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Marijuana

Although marijuana is not as life-threatening as other dangerous drugs - such as cocaine and heroin - you can become addicted to it. This substance can also come with negative effects on your brain and body.

Despite this, marijuana is among the most popular of addictive, intoxicating, and mind altering substances on the market today. This is due to the relative ease of access as well as the variety of ingestion methods available.

That said, developing an addiction to marijuana is quite easy and might be faster than most people realize. In case you are in the throes of addiction, however, you should not despair because it is possible to manage the condition.

Rising in popularity in American counterculture through the 60s and 70s, marijuana is among the most commonly abused drugs in the country today. Most people roll the dried leaves and buds of its bushy plant to form cigars and cigarettes for smoking.

After smoking marijuana, users experience a euphoric and relaxing high that simultaneously alters their motor skills, perception of time, memory, and senses. Despite this, the drug is legal in some parts of the country where it is spurring continued controversy. In some states, the recreational smoking of marijuana as well as the use of medical marijuana are legal.

Understanding Marijuana

Marijuana is derived from the dried seeds, flowers, stems, and leaves of the green, leafy cannabis sativa plant. It is commonly abused for its THC (delta-9-tetrahydrocannabinol) chemical which produces a variety of effects, chief among them being euphoria.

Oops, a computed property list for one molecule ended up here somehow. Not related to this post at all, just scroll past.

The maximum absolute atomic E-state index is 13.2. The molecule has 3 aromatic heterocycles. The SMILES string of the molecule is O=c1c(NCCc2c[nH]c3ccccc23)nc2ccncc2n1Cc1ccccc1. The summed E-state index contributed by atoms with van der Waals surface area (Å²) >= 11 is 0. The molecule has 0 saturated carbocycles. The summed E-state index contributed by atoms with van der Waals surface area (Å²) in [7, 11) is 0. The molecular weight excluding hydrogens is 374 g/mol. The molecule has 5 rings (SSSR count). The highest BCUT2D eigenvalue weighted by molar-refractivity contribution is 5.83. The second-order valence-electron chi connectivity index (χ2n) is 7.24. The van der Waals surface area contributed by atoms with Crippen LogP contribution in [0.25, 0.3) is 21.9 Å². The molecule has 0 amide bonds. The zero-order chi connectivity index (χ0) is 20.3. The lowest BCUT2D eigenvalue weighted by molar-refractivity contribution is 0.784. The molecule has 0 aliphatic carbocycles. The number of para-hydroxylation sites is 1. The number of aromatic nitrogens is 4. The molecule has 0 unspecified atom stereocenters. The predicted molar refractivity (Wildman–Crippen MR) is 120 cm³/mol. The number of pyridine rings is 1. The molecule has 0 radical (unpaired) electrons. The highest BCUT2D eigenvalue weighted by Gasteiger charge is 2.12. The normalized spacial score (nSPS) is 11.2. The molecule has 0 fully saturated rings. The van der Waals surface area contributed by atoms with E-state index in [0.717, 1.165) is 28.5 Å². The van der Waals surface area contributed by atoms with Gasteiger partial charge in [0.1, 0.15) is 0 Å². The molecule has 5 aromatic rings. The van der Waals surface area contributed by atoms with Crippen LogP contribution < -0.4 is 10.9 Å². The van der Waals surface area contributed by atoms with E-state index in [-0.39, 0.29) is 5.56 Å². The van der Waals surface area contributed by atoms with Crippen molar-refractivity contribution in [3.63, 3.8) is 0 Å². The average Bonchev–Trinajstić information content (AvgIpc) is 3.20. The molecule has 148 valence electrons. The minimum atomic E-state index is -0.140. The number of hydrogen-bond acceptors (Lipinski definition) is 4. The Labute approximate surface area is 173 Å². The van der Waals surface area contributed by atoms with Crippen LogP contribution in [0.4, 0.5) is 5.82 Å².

The cannabis plant, is a green leafy bush that has distinct 5 or 7 point leaves. In counterculture, the image of these leaves is a popular symbol among users.

After drying, marijuana ranges in color from brown to green and resembles clumps of moss. Blunts and joints, on the other hand, are similar to hand-rolled cigars and cigarettes.

Additionally, the drug is present in edibles when it is baked in brownies and cookies that virtually look identical to regular versions of such foods. For instance, a pot brownie looks the same as a regular brownie except for its taste and smell.

Otherwise known on the street as dabs, marijuana varies greatly depending on the extract it inhibits. In liquid form, for instance, it is referred to as honey oil or hash oil and closely resembles any other kind of oil.

On the other hand, wax is a solid that is soft and similar to any lip balm while shatter also appears in solids that are amber-colored. Whereas hash oil is sold inside small bottles, shatter or wax is sold shaped as small animals.

Most of the marijuana in the country is grown, harvested, and produced locally - which is why the rate of addiction to the drug is so high. However, the drug is also imported from other countries, including Kazakhstan, South Africa, Nigeria, Thailand, Jamaica, Colombia, Canada, and Mexico. Imported marijuana often comes in the form of bricks although people buying it on the street get dime or nickel bags of it.